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The only way to really solve America's budget woes

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Nov. 16, 2012: President Barack Obama, accompanied by House Speaker John Boehner of Ohio, speaks to reporters in the Roosevelt Room of the White House in Washington.AP

Even if President Obama and Speaker Boehner manage to avert the “fiscal cliff,” Washington’s budget woes won’t be solved. Simply put, politicians on both sides are blind to facts and deaf to reason.

Huge deficits were not caused by the Bush tax cuts and the wars in Afghanistan and Iraq. In 2007, with both fully burdening the Treasury, the federal deficit was only $161 billion—now it exceeds $1 trillion.

Spending on health care, social security and other public pensions are up $666 billion—more than total spending for either defense or other civilian activities. Without systemic reforms, annual entitlement spending will increase another $1.1 trillion by 2020.

No tax increase on the wealthy—short of driving offshore everyone who can provide services via the internet—can tackle that bill.

Yet, President Obama in his February budget and proposals since only asks for additional taxes on the wealthy, few net savings in spending and no additional taxes for anyone else.

Raising top tax rates would hit the wrong people. In jurisdictions like New York and Maryland, adding in payroll, state and local income taxes, business property taxes and the like, marginal tax rates on many small businesses already approach 50 percent.

Anyone who even casually studies economics knows taxing an activity reduces it. That’s why progressives want a carbon tax to reduce the use of fossil fuels. Sadly, that reasoning applies to new investment too, and boosting marginal tax rates on small businesses above 50 percent will surely hurt expansion and jobs creation.

That said, wake up Republicans! Taxes are way too low on financial engineering and many forms of compensation to the richest Americans. Capital gains rates of 15 percent on investments held merely held a year, and permitting many corporate executives and private equity engineers to pay similar rates on their compensation, adds little to real investment or employment—more likely, it ships jobs overseas.

Closing loopholes and adjusting capital gains to inflation by the length of time those are held would boost tax revenues and make the system fairer.

The most sacred cow—the mortgage interest deduction—is simply not needed to support home ownership in this country. Canada doesn’t have it and enjoys similarly high rates of ownership. Both countries are land-intensive with more room to spread populations around major cities than Europe.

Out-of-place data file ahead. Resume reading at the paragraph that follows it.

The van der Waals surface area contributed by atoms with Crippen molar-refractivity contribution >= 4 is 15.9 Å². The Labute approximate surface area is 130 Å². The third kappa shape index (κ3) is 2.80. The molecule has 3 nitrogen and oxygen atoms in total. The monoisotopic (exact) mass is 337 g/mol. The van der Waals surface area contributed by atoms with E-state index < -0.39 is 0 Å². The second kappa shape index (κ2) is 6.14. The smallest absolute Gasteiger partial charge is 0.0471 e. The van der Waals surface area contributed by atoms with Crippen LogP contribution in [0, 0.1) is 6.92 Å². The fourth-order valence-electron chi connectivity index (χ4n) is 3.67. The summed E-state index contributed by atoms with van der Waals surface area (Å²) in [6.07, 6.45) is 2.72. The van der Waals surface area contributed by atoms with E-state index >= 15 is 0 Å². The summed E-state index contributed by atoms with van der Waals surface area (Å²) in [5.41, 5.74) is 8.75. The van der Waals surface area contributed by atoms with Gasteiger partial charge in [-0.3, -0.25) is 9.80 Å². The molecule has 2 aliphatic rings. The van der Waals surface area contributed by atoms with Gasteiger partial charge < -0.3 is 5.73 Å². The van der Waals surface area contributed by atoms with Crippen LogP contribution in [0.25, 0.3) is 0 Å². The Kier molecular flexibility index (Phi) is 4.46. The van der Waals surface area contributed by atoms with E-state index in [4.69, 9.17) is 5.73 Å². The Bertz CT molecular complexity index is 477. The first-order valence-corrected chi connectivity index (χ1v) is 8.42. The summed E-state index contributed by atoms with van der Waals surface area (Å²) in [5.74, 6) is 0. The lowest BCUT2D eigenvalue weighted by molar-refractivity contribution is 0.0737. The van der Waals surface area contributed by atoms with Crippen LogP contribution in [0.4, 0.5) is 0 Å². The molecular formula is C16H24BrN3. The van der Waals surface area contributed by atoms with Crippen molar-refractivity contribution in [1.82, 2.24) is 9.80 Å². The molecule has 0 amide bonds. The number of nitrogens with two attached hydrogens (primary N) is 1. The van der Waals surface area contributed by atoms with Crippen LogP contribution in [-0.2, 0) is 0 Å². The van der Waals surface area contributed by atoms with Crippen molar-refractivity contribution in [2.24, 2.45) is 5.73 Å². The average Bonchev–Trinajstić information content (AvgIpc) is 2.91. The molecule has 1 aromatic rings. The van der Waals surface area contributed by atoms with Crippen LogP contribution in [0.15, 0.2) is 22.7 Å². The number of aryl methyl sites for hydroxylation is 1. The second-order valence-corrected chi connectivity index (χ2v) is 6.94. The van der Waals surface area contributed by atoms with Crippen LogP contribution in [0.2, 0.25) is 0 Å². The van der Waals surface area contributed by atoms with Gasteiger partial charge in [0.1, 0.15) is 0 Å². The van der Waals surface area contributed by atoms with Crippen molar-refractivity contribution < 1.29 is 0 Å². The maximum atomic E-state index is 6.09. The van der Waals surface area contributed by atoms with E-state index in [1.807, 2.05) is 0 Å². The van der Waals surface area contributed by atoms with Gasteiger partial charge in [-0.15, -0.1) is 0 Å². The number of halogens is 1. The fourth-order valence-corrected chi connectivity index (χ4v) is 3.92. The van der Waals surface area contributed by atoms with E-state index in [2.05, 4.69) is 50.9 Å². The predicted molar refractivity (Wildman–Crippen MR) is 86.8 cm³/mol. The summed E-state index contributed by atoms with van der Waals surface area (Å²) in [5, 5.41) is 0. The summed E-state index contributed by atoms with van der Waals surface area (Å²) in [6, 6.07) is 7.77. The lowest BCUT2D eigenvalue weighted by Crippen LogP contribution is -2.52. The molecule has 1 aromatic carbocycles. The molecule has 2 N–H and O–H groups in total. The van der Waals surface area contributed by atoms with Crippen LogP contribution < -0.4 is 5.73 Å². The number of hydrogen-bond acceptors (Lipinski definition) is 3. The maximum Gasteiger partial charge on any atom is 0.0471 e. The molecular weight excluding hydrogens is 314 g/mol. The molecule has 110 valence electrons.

Renting among the middle class is highest in North America where land is most expensive, even though high incomes make the value of the mortgage interest deduction the greatest—for example, in New York City.

Phasing out wasteful deductions and credits, and tackling entitlement reforms—rather than tweaking Medicare and Medicaid eligibility rules, payment rates and the like—are needed for real progress.

With so many Americans living well into their eighties, most folks will have to work until they are 70 and social security and other government pension programs should acknowledge this reality.

The prices Americans and federal and state governments pay for health services are 50 to 100 percent higher than in Europe, where individual countries rely on a wide variety of public and private provider systems.

Democrats are about to learn that while ObamaCare may guarantee health care coverage it only comes at great cost. However, Republicans won’t admit that competition, which has been widely applied in Medicare and private insurance, hardly accomplishes the cost savings Europeans achieve through competent regulation.

Until both sides focus on getting everyone to pay something meaningful for their government and requiring taxes on wealthier Americans to be distributed fairly, and accept the consequences of longevity and necessity for meaningful price regulation in health care, Washington’s chronic budget woes can’t be solved.

Peter Morici is an economist and professor at the Smith School of Business, University of Maryland, and widely published columnist. He is the five time winner of the MarketWatch best forecaster award. Follow him on Twitter @PMorici1.